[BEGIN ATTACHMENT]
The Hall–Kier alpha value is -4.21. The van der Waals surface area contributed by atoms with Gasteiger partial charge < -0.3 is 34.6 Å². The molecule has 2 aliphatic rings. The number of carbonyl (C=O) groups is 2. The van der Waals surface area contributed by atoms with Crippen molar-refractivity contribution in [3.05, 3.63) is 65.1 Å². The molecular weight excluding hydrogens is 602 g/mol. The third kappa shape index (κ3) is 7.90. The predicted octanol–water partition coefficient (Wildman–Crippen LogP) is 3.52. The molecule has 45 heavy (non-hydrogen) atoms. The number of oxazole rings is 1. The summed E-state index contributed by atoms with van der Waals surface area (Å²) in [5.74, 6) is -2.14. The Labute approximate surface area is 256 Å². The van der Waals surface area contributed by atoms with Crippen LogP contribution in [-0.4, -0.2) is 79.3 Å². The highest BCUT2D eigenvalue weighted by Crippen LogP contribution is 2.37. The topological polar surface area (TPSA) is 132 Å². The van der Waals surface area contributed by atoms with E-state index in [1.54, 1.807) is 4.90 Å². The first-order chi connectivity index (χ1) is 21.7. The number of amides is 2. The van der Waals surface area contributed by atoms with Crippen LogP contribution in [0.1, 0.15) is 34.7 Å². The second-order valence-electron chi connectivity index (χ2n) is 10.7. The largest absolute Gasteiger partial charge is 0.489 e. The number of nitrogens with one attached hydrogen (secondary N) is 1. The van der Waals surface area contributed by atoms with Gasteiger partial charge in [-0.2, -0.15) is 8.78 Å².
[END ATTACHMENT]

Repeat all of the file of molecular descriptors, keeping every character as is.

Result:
The Hall–Kier alpha value is -4.21. The van der Waals surface area contributed by atoms with Gasteiger partial charge < -0.3 is 34.6 Å². The molecule has 2 aliphatic rings. The number of carbonyl (C=O) groups is 2. The van der Waals surface area contributed by atoms with Crippen molar-refractivity contribution in [3.05, 3.63) is 65.1 Å². The molecular weight excluding hydrogens is 602 g/mol. The third kappa shape index (κ3) is 7.90. The predicted octanol–water partition coefficient (Wildman–Crippen LogP) is 3.52. The molecule has 45 heavy (non-hydrogen) atoms. The number of oxazole rings is 1. The summed E-state index contributed by atoms with van der Waals surface area (Å²) in [5.74, 6) is -2.14. The Labute approximate surface area is 256 Å². The van der Waals surface area contributed by atoms with Crippen LogP contribution in [-0.4, -0.2) is 79.3 Å². The highest BCUT2D eigenvalue weighted by Crippen LogP contribution is 2.37. The topological polar surface area (TPSA) is 132 Å². The van der Waals surface area contributed by atoms with E-state index in [1.54, 1.807) is 4.90 Å². The first-order chi connectivity index (χ1) is 21.7. The number of amides is 2. The van der Waals surface area contributed by atoms with Crippen LogP contribution in [0.1, 0.15) is 34.7 Å². The second-order valence-electron chi connectivity index (χ2n) is 10.7. The largest absolute Gasteiger partial charge is 0.489 e. The number of nitrogens with one attached hydrogen (secondary N) is 1. The van der Waals surface area contributed by atoms with Gasteiger partial charge in [-0.2, -0.15) is 8.78 Å².